RICHMOND — Virginia has seen a flattening of the curve, as the numbers of people infected with COVID-19 in the state has begun to stabilize, but it’s too soon to loosen restrictions in place, said Dr. Laurie Forlano, deputy commissioner for population health for the state health department on Friday.
Forlano said that the state is following different projection models and anticipates the state to reach its peak for the first wave of the disease in the coming weeks, but that they don’t know exactly when it will happen.
“We’re consistently seeing that the models are showing that the social distancing is working,” Forlano said.
One of the main purposes behind Gov. Ralph Northam’s stay-at-home order is to slow the spread of the virus and give the state’s health care system and testing capabilities a chance to ramp up.
Forlano said that the state would want to see at least two weeks of downward trends in positive cases and COVID-19 visits to emergency rooms, as well as confidence that testing and hospital bed capacity is sufficient to meet need, before loosening restrictions and “reopening” the state.
“Opening up too soon would really not be the wisest choice right now,” she said.
This week, several states – including Georgia, Oklahoma and Alaska – have announced plans to start reopening businesses in the coming days in spite of experts warning that this could lead to a spike in COVID-19 cases.
Forlano said that she’d like to see Virginia’s testing capacity increase.
Northam announced a task force earlier this week to focus on testing as the state has lagged behind neighboring states in capacity.
The state is also looking ahead to plan for a potential second wave of COVID-19 later this year.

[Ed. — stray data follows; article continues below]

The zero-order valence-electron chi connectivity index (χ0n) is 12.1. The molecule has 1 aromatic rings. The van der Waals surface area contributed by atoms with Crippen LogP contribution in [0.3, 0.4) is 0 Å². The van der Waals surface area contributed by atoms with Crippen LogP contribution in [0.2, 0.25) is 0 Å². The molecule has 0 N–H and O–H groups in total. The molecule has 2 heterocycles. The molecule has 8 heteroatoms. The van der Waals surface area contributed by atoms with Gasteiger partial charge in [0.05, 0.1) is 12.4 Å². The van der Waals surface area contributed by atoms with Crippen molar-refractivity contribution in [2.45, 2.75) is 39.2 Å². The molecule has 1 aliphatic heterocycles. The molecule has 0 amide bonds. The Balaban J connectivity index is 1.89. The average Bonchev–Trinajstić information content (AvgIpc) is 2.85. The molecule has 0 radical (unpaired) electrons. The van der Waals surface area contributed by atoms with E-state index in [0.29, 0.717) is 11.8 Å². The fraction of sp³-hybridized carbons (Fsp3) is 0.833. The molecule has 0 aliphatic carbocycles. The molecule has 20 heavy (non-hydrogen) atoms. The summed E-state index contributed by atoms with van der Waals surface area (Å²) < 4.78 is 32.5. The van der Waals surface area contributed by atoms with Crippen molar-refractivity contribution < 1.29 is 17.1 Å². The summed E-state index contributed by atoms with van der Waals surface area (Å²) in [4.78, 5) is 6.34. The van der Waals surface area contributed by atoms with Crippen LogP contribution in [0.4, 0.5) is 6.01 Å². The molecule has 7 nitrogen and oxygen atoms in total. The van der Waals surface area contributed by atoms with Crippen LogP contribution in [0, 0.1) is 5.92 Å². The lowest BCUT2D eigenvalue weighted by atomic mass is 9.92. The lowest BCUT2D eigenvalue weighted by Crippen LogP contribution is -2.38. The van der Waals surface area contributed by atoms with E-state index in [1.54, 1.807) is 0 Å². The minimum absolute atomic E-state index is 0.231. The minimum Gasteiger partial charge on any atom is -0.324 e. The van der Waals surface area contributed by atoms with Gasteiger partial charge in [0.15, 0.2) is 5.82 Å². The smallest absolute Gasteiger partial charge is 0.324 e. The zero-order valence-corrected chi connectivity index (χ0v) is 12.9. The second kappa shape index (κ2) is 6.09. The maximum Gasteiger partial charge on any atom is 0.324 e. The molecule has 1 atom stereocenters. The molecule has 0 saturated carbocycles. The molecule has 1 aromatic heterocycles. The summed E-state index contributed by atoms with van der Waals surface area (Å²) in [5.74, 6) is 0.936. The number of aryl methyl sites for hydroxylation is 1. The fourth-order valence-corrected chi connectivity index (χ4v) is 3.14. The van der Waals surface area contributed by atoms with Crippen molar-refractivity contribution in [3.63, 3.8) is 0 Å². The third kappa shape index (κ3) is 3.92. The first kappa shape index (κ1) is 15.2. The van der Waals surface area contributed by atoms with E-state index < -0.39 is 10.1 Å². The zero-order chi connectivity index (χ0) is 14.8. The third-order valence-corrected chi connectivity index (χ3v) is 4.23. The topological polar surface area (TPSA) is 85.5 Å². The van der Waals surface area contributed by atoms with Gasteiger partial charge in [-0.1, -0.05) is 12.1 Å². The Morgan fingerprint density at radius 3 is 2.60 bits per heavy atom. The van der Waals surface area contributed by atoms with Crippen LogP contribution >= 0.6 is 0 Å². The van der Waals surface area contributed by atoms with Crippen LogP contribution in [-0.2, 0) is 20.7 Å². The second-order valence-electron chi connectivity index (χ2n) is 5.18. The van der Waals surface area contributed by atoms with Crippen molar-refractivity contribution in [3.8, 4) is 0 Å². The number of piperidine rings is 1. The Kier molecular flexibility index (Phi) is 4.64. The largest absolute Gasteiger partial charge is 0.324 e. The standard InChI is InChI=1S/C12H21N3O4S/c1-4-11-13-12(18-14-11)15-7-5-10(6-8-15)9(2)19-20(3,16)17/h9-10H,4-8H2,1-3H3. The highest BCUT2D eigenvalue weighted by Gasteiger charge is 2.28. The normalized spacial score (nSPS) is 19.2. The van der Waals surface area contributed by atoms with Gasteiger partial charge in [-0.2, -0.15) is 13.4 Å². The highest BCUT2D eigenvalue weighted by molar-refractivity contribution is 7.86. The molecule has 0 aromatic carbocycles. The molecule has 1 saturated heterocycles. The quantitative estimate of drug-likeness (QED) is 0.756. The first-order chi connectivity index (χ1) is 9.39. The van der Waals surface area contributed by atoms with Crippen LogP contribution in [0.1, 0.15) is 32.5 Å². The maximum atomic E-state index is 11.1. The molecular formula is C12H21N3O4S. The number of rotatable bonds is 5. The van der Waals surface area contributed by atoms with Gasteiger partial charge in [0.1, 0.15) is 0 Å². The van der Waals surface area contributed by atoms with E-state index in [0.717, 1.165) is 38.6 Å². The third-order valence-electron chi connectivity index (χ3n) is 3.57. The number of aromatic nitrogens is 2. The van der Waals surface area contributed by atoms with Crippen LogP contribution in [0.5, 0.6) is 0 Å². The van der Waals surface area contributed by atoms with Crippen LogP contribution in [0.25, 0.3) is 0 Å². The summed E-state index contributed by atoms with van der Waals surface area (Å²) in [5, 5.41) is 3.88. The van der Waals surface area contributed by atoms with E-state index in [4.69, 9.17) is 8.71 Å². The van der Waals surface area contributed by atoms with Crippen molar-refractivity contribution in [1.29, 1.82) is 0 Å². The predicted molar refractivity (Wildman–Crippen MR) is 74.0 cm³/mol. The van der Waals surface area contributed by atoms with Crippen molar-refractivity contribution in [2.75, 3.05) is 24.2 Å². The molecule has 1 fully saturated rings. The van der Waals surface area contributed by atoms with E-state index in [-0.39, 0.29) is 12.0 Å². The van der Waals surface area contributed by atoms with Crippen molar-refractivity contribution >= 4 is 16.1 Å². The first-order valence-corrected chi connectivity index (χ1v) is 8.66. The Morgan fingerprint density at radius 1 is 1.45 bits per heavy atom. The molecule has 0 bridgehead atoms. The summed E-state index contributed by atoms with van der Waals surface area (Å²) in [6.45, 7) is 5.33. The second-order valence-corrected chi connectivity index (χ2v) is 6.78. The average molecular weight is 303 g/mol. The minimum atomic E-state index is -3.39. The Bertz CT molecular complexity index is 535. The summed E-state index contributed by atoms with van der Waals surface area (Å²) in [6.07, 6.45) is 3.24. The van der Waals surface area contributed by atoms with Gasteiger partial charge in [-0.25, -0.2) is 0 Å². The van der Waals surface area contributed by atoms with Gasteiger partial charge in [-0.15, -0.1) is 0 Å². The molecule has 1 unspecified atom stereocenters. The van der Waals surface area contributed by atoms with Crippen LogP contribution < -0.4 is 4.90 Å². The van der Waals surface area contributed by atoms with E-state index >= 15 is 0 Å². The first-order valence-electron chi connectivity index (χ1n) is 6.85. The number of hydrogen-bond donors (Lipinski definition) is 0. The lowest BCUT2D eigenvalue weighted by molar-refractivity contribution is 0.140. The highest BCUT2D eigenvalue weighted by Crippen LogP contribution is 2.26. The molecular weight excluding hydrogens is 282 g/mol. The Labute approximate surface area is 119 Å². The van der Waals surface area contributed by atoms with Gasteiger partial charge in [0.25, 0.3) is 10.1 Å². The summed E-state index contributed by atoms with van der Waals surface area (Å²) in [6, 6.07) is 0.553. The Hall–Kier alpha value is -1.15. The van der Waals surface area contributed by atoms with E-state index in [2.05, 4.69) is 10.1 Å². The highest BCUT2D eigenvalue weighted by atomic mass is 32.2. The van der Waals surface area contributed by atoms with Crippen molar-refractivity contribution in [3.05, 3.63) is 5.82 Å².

“We definitely think of the future while managing the crisis at hand,” Forlano said. “I do think people will have to adjust to the new normal.”
– Bridget Balch
The Virginia Department of Health reported Friday there are 11,169 confirmed cases of COVID-19 in the state – an increase of 542 from the 10,627 reported Thursday.
Also, there are 407 confirmed deaths reported by the VDH, which is an increase of 37 from the 370 reported the previous day.
The VDH said 69,015 people have been tested for the virus in Virginia, and 1,837 have been hospitalized, including 8 probable cases.
Locally, the Thomas Jefferson Health District has fallen to the seventh most test results in the commonwealth, with 2,738 tests, according to the VDH.
The VDH also reported that the TJHD has 49 COVID-related hospitalizations; the eleventh-most in the commonwealth.
On Wednesday, the TJHD reported 245 cases of the virus and 12 deaths in the region it serves, which covers Charlottesville, Albemarle, Fluvanna, Greene, Louisa and Nelson.
This week, the VDH started reporting probable COVID-19 cases and probable deaths from the virus. As of Friday, there 425 probable cases and 3 probable deaths. Those figures bring overall cases and deaths in the state to 11,594 and 410 respectively.
Probable cases are people who are symptomatic with a known exposure to COVID-19, but have not been confirmed with a positive test.
State health officials have said there’s a lag in the reporting of statewide numbers on the VDH website. Figures on the website might not include cases or deaths reported by localities or local health districts.
– Paul Whelan